...yes I do always salute magpies. I have to otherwise who knows what dreadful thing might happen.
And today it's Friday 13th, so, please be careful at home, at work and with your Friday night planning. And be extra careful if you bump into any of our much maligned corvid species.
Crows, ravens and magpies have played a significant role in the folklore, superstition, and mythology of humans for many years, with spotting one or more of these birds often been thought of as bad luck. But the gang in the office have identified a few examples to dispel the myth that all natural sights are bad omens.Here are four examples which we dug up...
If a blackbird makes a nest on your roof, it is said to be a traditional sign of good luck. Seeing the sight of two blackbirds together is also said to bring good fortune. As very territorial birds, it is quite a rare spot, so keep your eyes peeled.In addition to the legendary four-leaf clover, did you know that the kingfisher is seen as a very lucky bird? In Europe it’s said that to carry feathers of the kingfisher will act as a good luck charm, believed to bring health and happiness.And as the warmer months approach, keep an eye out for butterflies. If the first butterfly you see is white, you will have a good year.In the current economic climate, most would do well to dispense with any arachnophobic tendencies. It’s believed by some that a spider dropping onto your face or clothes - particularly a tiny 'money spider' - indicates your finances will improve.The lesson from this is clear - if you want to get through today unharmed - get outside, have a walk and hang around with a brace of blackbirds and spider. You see - nature is good for you.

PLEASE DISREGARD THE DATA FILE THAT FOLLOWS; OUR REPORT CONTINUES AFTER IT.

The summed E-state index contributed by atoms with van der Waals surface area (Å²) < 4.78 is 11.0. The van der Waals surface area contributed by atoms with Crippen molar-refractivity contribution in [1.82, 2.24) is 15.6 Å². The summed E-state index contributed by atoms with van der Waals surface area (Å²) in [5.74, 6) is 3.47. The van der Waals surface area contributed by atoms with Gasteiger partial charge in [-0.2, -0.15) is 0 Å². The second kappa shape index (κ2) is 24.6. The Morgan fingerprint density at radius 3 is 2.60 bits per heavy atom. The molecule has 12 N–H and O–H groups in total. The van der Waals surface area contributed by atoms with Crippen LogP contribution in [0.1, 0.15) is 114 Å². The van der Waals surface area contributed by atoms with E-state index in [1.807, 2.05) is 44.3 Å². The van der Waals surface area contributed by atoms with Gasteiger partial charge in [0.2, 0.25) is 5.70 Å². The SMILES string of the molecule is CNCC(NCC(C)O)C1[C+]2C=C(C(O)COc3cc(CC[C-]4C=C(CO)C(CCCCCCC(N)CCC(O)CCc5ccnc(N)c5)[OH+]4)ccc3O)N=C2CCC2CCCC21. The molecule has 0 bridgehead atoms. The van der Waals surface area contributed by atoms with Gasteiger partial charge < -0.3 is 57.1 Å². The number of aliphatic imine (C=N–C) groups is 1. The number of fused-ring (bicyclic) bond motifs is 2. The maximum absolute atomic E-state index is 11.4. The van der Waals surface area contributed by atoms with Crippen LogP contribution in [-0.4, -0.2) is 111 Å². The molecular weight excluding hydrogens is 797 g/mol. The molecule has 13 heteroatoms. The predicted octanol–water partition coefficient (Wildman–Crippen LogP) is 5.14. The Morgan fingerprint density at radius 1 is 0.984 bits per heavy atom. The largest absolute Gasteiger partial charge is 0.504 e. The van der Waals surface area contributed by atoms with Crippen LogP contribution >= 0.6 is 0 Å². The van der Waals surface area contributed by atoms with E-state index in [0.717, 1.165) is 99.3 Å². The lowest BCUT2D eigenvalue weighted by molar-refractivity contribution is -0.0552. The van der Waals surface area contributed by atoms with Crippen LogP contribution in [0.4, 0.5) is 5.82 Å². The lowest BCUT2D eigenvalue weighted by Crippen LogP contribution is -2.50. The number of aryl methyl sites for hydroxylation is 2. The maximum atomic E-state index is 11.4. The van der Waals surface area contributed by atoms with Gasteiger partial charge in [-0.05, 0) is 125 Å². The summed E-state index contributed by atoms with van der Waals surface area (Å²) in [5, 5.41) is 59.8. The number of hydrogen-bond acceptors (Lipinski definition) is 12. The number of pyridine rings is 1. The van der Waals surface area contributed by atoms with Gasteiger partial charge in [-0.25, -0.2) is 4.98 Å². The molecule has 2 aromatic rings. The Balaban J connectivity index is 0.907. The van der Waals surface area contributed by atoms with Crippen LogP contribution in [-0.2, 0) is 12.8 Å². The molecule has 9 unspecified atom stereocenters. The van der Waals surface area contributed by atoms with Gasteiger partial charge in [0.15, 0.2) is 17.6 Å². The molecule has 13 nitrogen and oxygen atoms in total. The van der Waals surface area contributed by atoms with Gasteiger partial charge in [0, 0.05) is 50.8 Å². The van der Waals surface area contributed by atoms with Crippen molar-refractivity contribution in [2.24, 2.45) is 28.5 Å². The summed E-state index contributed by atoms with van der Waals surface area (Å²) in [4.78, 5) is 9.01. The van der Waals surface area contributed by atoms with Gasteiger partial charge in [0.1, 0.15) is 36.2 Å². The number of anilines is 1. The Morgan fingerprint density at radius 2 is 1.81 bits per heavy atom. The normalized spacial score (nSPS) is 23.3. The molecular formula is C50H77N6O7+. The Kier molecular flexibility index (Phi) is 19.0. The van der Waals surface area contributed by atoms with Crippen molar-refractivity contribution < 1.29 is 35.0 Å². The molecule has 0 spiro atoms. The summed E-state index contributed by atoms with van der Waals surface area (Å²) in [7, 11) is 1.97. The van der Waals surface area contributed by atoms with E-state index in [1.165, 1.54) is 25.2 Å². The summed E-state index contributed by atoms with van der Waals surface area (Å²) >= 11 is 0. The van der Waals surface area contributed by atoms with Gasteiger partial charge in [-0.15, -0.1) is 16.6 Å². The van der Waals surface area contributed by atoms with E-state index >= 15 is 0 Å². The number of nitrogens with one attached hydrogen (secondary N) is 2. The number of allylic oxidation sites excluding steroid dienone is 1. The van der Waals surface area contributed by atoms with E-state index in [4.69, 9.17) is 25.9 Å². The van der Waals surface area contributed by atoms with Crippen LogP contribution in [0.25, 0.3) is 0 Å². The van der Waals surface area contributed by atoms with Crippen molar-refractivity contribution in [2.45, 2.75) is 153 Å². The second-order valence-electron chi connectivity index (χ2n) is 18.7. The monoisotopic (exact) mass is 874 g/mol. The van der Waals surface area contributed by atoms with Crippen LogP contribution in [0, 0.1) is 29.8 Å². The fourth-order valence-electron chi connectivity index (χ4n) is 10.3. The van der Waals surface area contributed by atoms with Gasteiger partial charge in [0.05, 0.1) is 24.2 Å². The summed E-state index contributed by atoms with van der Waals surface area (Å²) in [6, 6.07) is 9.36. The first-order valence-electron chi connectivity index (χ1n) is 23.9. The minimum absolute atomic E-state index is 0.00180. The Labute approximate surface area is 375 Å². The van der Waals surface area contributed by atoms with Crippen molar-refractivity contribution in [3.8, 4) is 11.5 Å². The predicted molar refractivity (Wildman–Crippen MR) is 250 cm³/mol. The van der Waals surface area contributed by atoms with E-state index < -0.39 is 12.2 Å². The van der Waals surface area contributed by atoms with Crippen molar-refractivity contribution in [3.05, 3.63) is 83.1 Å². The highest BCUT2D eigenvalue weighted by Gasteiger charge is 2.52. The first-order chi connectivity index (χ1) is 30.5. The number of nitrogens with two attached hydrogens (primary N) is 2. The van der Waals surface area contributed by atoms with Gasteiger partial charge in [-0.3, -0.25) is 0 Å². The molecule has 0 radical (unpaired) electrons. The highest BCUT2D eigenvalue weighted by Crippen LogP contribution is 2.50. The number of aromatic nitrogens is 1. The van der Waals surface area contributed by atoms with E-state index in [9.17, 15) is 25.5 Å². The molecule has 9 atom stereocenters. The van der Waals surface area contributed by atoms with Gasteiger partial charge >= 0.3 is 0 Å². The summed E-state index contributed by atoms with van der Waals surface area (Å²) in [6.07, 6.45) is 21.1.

Do you know of any other great nature surperstitions?
It would be great to hear your views.
P.S. If you do need a reminder about how to post a comment - this blog entry here makes it easy.
P.P.S. I salute you Mike Langhom (and the magpie) for your image below.
BlueWren - thank you for helping me learn something new today. I had to google 'friggatriskaidekaphobia' and found out that it meant the fear of Friday the 13th (Frigga being the name of the Norse goddess for whom "Friday" is named and triskaidekaphobia meaning fear of the number thirteen). So now we all know!
I hope you all survived the day.
Have good weekends.
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